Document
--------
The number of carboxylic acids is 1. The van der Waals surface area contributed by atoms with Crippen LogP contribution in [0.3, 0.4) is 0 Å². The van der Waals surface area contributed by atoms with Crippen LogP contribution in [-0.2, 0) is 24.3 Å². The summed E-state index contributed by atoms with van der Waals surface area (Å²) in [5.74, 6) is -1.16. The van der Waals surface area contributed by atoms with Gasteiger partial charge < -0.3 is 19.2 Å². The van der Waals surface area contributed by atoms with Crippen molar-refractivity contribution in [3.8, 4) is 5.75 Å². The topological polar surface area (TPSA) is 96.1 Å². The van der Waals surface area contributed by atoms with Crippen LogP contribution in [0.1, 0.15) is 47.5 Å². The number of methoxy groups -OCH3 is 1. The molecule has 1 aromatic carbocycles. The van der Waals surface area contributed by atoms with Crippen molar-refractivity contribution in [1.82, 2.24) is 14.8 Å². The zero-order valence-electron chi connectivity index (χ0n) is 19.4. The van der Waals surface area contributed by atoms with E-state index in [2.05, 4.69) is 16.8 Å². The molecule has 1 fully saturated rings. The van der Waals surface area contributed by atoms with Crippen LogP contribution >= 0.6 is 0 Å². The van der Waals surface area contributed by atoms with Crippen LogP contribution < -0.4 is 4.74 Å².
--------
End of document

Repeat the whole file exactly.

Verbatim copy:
The number of carboxylic acids is 1. The van der Waals surface area contributed by atoms with Crippen LogP contribution in [0.3, 0.4) is 0 Å². The van der Waals surface area contributed by atoms with Crippen LogP contribution in [-0.2, 0) is 24.3 Å². The summed E-state index contributed by atoms with van der Waals surface area (Å²) in [5.74, 6) is -1.16. The van der Waals surface area contributed by atoms with Gasteiger partial charge < -0.3 is 19.2 Å². The van der Waals surface area contributed by atoms with Crippen molar-refractivity contribution in [3.8, 4) is 5.75 Å². The topological polar surface area (TPSA) is 96.1 Å². The van der Waals surface area contributed by atoms with Crippen LogP contribution in [0.1, 0.15) is 47.5 Å². The number of methoxy groups -OCH3 is 1. The molecule has 1 aromatic carbocycles. The van der Waals surface area contributed by atoms with Crippen molar-refractivity contribution in [1.82, 2.24) is 14.8 Å². The zero-order valence-electron chi connectivity index (χ0n) is 19.4. The van der Waals surface area contributed by atoms with E-state index in [2.05, 4.69) is 16.8 Å². The molecule has 1 fully saturated rings. The van der Waals surface area contributed by atoms with Crippen LogP contribution >= 0.6 is 0 Å². The van der Waals surface area contributed by atoms with Crippen LogP contribution < -0.4 is 4.74 Å².